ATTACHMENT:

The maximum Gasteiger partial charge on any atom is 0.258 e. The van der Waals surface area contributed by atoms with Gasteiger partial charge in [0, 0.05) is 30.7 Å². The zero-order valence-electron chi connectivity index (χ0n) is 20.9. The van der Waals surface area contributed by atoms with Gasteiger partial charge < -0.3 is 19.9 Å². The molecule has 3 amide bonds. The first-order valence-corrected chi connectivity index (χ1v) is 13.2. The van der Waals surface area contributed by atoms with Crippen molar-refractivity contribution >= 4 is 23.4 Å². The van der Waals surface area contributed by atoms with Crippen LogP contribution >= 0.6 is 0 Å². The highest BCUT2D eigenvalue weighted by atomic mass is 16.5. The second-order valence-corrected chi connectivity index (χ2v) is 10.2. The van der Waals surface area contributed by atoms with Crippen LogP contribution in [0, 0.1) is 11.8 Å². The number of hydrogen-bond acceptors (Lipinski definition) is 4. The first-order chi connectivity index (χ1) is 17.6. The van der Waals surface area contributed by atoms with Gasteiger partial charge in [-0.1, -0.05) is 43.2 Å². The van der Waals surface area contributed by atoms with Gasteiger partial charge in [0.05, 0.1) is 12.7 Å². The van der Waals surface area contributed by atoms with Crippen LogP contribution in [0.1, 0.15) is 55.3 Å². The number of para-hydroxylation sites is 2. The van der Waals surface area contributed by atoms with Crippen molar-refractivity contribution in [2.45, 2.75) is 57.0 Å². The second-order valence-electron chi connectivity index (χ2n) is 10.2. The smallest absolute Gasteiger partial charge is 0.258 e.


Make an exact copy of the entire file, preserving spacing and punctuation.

The maximum Gasteiger partial charge on any atom is 0.258 e. The van der Waals surface area contributed by atoms with Gasteiger partial charge in [0, 0.05) is 30.7 Å². The zero-order valence-electron chi connectivity index (χ0n) is 20.9. The van der Waals surface area contributed by atoms with Gasteiger partial charge < -0.3 is 19.9 Å². The molecule has 3 amide bonds. The first-order valence-corrected chi connectivity index (χ1v) is 13.2. The van der Waals surface area contributed by atoms with Crippen molar-refractivity contribution >= 4 is 23.4 Å². The van der Waals surface area contributed by atoms with Crippen LogP contribution >= 0.6 is 0 Å². The highest BCUT2D eigenvalue weighted by atomic mass is 16.5. The second-order valence-corrected chi connectivity index (χ2v) is 10.2. The van der Waals surface area contributed by atoms with Crippen LogP contribution in [0, 0.1) is 11.8 Å². The number of hydrogen-bond acceptors (Lipinski definition) is 4. The first-order chi connectivity index (χ1) is 17.6. The van der Waals surface area contributed by atoms with Gasteiger partial charge in [-0.1, -0.05) is 43.2 Å². The van der Waals surface area contributed by atoms with Gasteiger partial charge in [0.05, 0.1) is 12.7 Å². The van der Waals surface area contributed by atoms with Crippen LogP contribution in [0.1, 0.15) is 55.3 Å². The number of para-hydroxylation sites is 2. The van der Waals surface area contributed by atoms with Crippen molar-refractivity contribution in [2.45, 2.75) is 57.0 Å². The second-order valence-electron chi connectivity index (χ2n) is 10.2. The smallest absolute Gasteiger partial charge is 0.258 e.